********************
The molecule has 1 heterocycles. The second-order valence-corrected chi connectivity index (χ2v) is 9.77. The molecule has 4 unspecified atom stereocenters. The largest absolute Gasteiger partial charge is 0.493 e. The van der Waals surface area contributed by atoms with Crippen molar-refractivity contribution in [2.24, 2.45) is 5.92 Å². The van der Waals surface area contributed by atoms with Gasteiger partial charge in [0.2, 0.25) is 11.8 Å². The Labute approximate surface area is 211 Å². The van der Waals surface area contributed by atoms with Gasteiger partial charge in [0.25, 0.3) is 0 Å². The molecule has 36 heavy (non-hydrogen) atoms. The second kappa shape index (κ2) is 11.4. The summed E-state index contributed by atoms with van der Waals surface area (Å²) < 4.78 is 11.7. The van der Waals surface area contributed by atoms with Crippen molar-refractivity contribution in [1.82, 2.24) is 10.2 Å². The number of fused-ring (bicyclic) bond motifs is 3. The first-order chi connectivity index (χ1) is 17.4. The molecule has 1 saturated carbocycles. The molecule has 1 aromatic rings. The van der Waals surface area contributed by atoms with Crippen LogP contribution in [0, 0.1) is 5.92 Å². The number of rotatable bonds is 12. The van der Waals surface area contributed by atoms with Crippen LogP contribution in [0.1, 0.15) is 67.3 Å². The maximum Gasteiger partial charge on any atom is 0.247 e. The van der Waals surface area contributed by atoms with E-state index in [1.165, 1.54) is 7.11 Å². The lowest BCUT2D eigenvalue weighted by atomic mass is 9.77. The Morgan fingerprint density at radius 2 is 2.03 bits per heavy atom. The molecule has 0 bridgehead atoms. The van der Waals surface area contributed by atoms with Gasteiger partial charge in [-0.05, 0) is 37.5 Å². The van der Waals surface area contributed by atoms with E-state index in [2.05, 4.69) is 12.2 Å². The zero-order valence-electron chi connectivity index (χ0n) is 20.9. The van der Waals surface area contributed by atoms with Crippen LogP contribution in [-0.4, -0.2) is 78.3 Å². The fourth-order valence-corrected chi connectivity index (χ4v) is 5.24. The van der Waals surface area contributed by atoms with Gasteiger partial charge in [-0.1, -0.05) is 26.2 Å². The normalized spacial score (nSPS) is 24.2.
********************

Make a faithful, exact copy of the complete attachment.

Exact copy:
The molecule has 1 heterocycles. The second-order valence-corrected chi connectivity index (χ2v) is 9.77. The molecule has 4 unspecified atom stereocenters. The largest absolute Gasteiger partial charge is 0.493 e. The van der Waals surface area contributed by atoms with Crippen molar-refractivity contribution in [2.24, 2.45) is 5.92 Å². The van der Waals surface area contributed by atoms with Gasteiger partial charge in [0.2, 0.25) is 11.8 Å². The Labute approximate surface area is 211 Å². The van der Waals surface area contributed by atoms with Gasteiger partial charge in [0.25, 0.3) is 0 Å². The molecule has 36 heavy (non-hydrogen) atoms. The second kappa shape index (κ2) is 11.4. The summed E-state index contributed by atoms with van der Waals surface area (Å²) < 4.78 is 11.7. The van der Waals surface area contributed by atoms with Crippen molar-refractivity contribution in [1.82, 2.24) is 10.2 Å². The number of fused-ring (bicyclic) bond motifs is 3. The first-order chi connectivity index (χ1) is 17.4. The molecule has 1 saturated carbocycles. The molecule has 1 aromatic rings. The van der Waals surface area contributed by atoms with Crippen LogP contribution in [0, 0.1) is 5.92 Å². The number of rotatable bonds is 12. The van der Waals surface area contributed by atoms with Crippen LogP contribution in [0.1, 0.15) is 67.3 Å². The maximum Gasteiger partial charge on any atom is 0.247 e. The van der Waals surface area contributed by atoms with E-state index in [1.165, 1.54) is 7.11 Å². The lowest BCUT2D eigenvalue weighted by atomic mass is 9.77. The Morgan fingerprint density at radius 2 is 2.03 bits per heavy atom. The molecule has 0 bridgehead atoms. The van der Waals surface area contributed by atoms with Gasteiger partial charge in [-0.05, 0) is 37.5 Å². The van der Waals surface area contributed by atoms with E-state index in [2.05, 4.69) is 12.2 Å². The zero-order valence-electron chi connectivity index (χ0n) is 20.9. The van der Waals surface area contributed by atoms with Crippen LogP contribution in [-0.4, -0.2) is 78.3 Å². The fourth-order valence-corrected chi connectivity index (χ4v) is 5.24. The van der Waals surface area contributed by atoms with Gasteiger partial charge in [-0.1, -0.05) is 26.2 Å². The normalized spacial score (nSPS) is 24.2.